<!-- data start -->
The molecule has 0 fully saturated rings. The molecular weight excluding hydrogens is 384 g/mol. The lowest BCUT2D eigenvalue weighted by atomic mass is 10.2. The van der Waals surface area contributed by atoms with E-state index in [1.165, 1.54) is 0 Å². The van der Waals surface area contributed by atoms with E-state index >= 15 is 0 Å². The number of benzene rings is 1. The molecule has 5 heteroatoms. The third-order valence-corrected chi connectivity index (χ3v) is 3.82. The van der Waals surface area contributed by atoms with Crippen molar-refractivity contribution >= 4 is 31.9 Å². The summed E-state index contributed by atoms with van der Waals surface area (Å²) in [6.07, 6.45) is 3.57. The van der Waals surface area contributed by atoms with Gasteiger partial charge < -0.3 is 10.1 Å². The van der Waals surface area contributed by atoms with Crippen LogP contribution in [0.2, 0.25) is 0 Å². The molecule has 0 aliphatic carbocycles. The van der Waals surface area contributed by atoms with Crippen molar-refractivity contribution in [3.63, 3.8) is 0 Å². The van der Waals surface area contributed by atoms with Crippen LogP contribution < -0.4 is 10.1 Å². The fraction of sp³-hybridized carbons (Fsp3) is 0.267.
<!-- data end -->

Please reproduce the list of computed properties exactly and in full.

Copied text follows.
The molecule has 0 fully saturated rings. The molecular weight excluding hydrogens is 384 g/mol. The lowest BCUT2D eigenvalue weighted by atomic mass is 10.2. The van der Waals surface area contributed by atoms with E-state index in [1.165, 1.54) is 0 Å². The van der Waals surface area contributed by atoms with E-state index >= 15 is 0 Å². The number of benzene rings is 1. The molecule has 5 heteroatoms. The third-order valence-corrected chi connectivity index (χ3v) is 3.82. The van der Waals surface area contributed by atoms with Crippen molar-refractivity contribution >= 4 is 31.9 Å². The summed E-state index contributed by atoms with van der Waals surface area (Å²) in [6.07, 6.45) is 3.57. The van der Waals surface area contributed by atoms with Gasteiger partial charge < -0.3 is 10.1 Å². The van der Waals surface area contributed by atoms with Crippen LogP contribution in [0.2, 0.25) is 0 Å². The molecule has 0 aliphatic carbocycles. The van der Waals surface area contributed by atoms with Crippen molar-refractivity contribution in [3.63, 3.8) is 0 Å². The van der Waals surface area contributed by atoms with Crippen LogP contribution < -0.4 is 10.1 Å². The fraction of sp³-hybridized carbons (Fsp3) is 0.267.